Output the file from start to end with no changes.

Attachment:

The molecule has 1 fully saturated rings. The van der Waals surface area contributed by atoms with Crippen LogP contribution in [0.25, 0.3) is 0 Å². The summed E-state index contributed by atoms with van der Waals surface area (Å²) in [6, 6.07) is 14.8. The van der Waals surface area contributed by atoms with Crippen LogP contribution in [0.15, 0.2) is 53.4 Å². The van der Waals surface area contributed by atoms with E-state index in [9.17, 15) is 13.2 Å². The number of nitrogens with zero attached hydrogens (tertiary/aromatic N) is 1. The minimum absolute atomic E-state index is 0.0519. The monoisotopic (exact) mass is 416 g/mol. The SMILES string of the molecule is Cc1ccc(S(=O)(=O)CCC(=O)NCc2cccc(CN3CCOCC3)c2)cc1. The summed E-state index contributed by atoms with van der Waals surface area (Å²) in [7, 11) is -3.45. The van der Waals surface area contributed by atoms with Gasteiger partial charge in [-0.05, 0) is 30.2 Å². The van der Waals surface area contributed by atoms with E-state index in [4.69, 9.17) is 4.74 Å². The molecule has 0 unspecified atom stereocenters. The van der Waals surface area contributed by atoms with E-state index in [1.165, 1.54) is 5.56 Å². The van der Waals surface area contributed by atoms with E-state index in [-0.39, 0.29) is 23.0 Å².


The molecule has 1 fully saturated rings. The van der Waals surface area contributed by atoms with Crippen LogP contribution in [0.25, 0.3) is 0 Å². The summed E-state index contributed by atoms with van der Waals surface area (Å²) in [6, 6.07) is 14.8. The van der Waals surface area contributed by atoms with Crippen LogP contribution in [0.15, 0.2) is 53.4 Å². The van der Waals surface area contributed by atoms with E-state index in [9.17, 15) is 13.2 Å². The number of nitrogens with zero attached hydrogens (tertiary/aromatic N) is 1. The minimum absolute atomic E-state index is 0.0519. The monoisotopic (exact) mass is 416 g/mol. The SMILES string of the molecule is Cc1ccc(S(=O)(=O)CCC(=O)NCc2cccc(CN3CCOCC3)c2)cc1. The summed E-state index contributed by atoms with van der Waals surface area (Å²) in [7, 11) is -3.45. The van der Waals surface area contributed by atoms with Gasteiger partial charge in [-0.05, 0) is 30.2 Å². The van der Waals surface area contributed by atoms with E-state index in [4.69, 9.17) is 4.74 Å². The molecule has 0 unspecified atom stereocenters. The van der Waals surface area contributed by atoms with E-state index in [1.165, 1.54) is 5.56 Å². The van der Waals surface area contributed by atoms with E-state index in [-0.39, 0.29) is 23.0 Å².